The Pope’s Most Recent Encyclical 2

Pope.jpgOnce again, Mary Veeneman, professor in theology at North Park
University, steps up to guide us into understanding Pope Benedict XVI’s
most recent statement. This is the second of a two-part post.

Benedict XVI’s encyclical Caritas in Veritate is the latest document in the corpus of
Catholic Social Teaching, as we have been discussing.  One of the more frustrating aspects of working on CST,
though, is that different groups will choose to emphasize different elements of
CST. 

There are some that want to
point to encyclicals like Humane Vitae and
Evangelium Vitae, which condemn
contraception, abortion and euthanasia and discuss the problems of the culture
of death as the highest priorities of CST.  There are others, who may be even more numerous, who want to
consider CST’s positions on economics and care for the poor as the most
important priorities.  This is frequent
enough that some of the most commonly used compilations of CST documents omit Humane Vitae and Evangelium Vitae even though they certainly contain some of the
Church’s social teachings.

What does this new statement by the Pope say to evangelicals? How might we receive and appropriate some of the teachings in this encyclical?  If we sought to apply Caritas in Veritate‘s statements about
evangelization how might our own evangelism look different? Are we consistently pro life?

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 The problem with both of these tendencies is that they are
born from a picking and choosing of the CST documents themselves as well as
elements of the CST documents. 
(Evangelicals, for example, will sometimes claim solidarity with
Catholics on beginning of life issues, but then sanction the use of
contraception and various assisted reproduction technologies forbidden by the
Catholic Church). 

 

Benedict, in Caritas
in Veritate
makes very clear that this kind of approach is not in keeping
with the Catholic tradition.  He
writes, “Two further documents by Paul VI without any direct link to social
doctrine [Humanae Vitae and Evangelii Nuntiandi] are highly
important for delineating the fully human
meaning of the development that the Church proposes
.  It is therefore helpful to consider
these texts too in relation to Populorum Progressio.”  (Caritas
in Veritate
, paragraph 15). 
The implications of what Benedict has done here are substantial.  While the Catholic Church has always
held to the need for a consistent ethic of life (the late Cardinal Joseph
Bernadin’s A Consistent Ethic of Life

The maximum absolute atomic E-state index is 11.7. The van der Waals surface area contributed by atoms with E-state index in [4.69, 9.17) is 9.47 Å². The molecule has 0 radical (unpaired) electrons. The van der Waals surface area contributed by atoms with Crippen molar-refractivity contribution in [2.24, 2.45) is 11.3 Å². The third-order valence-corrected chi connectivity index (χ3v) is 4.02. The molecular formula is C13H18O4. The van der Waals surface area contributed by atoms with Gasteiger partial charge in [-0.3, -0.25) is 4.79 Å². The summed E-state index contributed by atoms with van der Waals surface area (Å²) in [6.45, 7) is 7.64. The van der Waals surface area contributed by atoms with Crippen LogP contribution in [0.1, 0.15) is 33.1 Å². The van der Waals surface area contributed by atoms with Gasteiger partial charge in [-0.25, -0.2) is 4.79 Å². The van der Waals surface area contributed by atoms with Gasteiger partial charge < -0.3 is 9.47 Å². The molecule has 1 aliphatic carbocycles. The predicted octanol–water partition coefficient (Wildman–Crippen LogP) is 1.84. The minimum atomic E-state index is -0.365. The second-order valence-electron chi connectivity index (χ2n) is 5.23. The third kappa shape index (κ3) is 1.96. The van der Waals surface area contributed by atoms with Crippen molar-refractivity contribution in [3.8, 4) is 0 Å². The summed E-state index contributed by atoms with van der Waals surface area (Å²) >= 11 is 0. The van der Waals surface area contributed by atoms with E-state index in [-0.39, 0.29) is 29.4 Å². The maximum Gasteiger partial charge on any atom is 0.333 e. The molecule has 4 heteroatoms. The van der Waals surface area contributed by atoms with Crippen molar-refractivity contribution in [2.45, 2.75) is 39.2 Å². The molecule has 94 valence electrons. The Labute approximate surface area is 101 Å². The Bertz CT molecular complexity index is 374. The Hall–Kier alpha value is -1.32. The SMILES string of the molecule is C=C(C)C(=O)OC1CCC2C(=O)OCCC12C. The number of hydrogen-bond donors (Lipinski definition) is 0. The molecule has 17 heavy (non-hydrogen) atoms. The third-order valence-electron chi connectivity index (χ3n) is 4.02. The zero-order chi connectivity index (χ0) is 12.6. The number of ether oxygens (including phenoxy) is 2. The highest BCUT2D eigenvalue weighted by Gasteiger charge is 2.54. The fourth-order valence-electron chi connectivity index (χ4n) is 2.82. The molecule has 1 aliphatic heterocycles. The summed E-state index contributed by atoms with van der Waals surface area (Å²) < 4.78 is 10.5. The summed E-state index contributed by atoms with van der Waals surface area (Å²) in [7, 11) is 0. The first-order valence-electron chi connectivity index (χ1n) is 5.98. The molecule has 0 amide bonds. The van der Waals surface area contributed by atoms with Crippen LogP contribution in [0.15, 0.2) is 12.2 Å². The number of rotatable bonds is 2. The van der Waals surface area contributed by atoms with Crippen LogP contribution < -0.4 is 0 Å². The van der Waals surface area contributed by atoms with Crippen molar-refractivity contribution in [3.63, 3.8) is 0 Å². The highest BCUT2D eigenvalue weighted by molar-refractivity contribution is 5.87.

is an excellent resource on this), Benedict seems to want to make absolutely
clear that when we talk about issues of social justice and development, we
cannot do that to the exclusion of the vital issues surrounding the sanctity of
life.  This is because in the end,
all of the issues discussed in Catholic Social Teaching from poverty to stem
cell research to the living wage to euthanasia are ultimately life issues
because they all tie into the Church’s call to seek flourishing for all people
from womb to tomb (as Firer Hinze put it). 

 

Why are all of these issues worth significant
attention?  Benedict cites Paul VI
in Evangelii Nuntiandi in making a
direct connection between evangelization and development.  Paul VI wrote, “evangelization would
not be complete if it did not take account of the unceasing interplay of the
Gospel and of man’s concrete life, both personal and social” (Paul VI, Evangelii Nuntiandi).  In this way, then, development is part
and parcel of the spread of the Gospel, insofar as we are called to be
concerned not just with an individual’s spiritual condition but also with his
or her concrete, on-the-ground situation. 

 

I have set these reflections in the Catholic context, since
that is their origin, but Benedict addresses his encyclical to “Bishops,
priests and deacons, men and women religious, the lay faithful and all people of goodwill” (emphasis mine)
which makes clear that his audience goes beyond simply members of the Catholic
Church.  As evangelicals, how might
we receive and appropriate some of the teachings in this encyclical?  If we sought to apply Caritas in Veritate‘s statements about
evangelization how might our own evangelism look different?

About Scot McKnight

Scot McKnight is a recognized authority on the New Testament, early Christianity, and the historical Jesus. McKnight, author of more than forty books, is the Professor of New Testament at Northern Seminary in Lombard, IL.

  • http://www.tgdarkly.com/blog dopderbeck